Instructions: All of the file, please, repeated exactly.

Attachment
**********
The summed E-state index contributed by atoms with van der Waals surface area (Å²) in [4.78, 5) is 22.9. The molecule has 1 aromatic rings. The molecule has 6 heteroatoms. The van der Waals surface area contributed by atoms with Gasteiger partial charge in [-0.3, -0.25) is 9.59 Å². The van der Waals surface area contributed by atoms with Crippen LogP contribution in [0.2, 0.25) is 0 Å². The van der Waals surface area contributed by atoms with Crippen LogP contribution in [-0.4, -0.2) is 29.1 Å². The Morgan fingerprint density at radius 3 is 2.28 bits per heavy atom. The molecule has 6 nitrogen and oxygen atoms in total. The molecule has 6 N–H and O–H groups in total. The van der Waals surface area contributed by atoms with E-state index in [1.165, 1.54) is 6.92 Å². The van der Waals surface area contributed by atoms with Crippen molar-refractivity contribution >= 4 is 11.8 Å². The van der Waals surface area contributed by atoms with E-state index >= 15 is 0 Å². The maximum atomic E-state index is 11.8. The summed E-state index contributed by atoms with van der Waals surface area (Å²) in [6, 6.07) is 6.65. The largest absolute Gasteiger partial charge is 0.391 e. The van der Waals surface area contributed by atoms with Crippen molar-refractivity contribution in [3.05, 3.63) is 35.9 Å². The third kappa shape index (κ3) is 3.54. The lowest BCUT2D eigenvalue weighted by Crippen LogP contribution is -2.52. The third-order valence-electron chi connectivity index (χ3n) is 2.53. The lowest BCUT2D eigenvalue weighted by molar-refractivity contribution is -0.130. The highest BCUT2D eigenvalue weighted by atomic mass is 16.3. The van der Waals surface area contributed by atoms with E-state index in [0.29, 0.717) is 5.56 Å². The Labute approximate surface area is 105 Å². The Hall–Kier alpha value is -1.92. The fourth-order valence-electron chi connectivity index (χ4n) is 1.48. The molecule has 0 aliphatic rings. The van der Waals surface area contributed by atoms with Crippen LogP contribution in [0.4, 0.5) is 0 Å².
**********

The summed E-state index contributed by atoms with van der Waals surface area (Å²) in [4.78, 5) is 22.9. The molecule has 1 aromatic rings. The molecule has 6 heteroatoms. The van der Waals surface area contributed by atoms with Gasteiger partial charge in [-0.3, -0.25) is 9.59 Å². The van der Waals surface area contributed by atoms with Crippen LogP contribution in [0.2, 0.25) is 0 Å². The van der Waals surface area contributed by atoms with Crippen LogP contribution in [-0.4, -0.2) is 29.1 Å². The Morgan fingerprint density at radius 3 is 2.28 bits per heavy atom. The molecule has 6 nitrogen and oxygen atoms in total. The molecule has 6 N–H and O–H groups in total. The van der Waals surface area contributed by atoms with E-state index in [1.165, 1.54) is 6.92 Å². The van der Waals surface area contributed by atoms with Crippen molar-refractivity contribution >= 4 is 11.8 Å². The van der Waals surface area contributed by atoms with E-state index >= 15 is 0 Å². The maximum atomic E-state index is 11.8. The summed E-state index contributed by atoms with van der Waals surface area (Å²) in [6, 6.07) is 6.65. The largest absolute Gasteiger partial charge is 0.391 e. The van der Waals surface area contributed by atoms with Crippen molar-refractivity contribution in [3.05, 3.63) is 35.9 Å². The third kappa shape index (κ3) is 3.54. The lowest BCUT2D eigenvalue weighted by Crippen LogP contribution is -2.52. The third-order valence-electron chi connectivity index (χ3n) is 2.53. The lowest BCUT2D eigenvalue weighted by molar-refractivity contribution is -0.130. The highest BCUT2D eigenvalue weighted by atomic mass is 16.3. The van der Waals surface area contributed by atoms with E-state index in [0.29, 0.717) is 5.56 Å². The Labute approximate surface area is 105 Å². The Hall–Kier alpha value is -1.92. The fourth-order valence-electron chi connectivity index (χ4n) is 1.48. The molecule has 0 aliphatic rings. The van der Waals surface area contributed by atoms with Crippen LogP contribution in [0.4, 0.5) is 0 Å².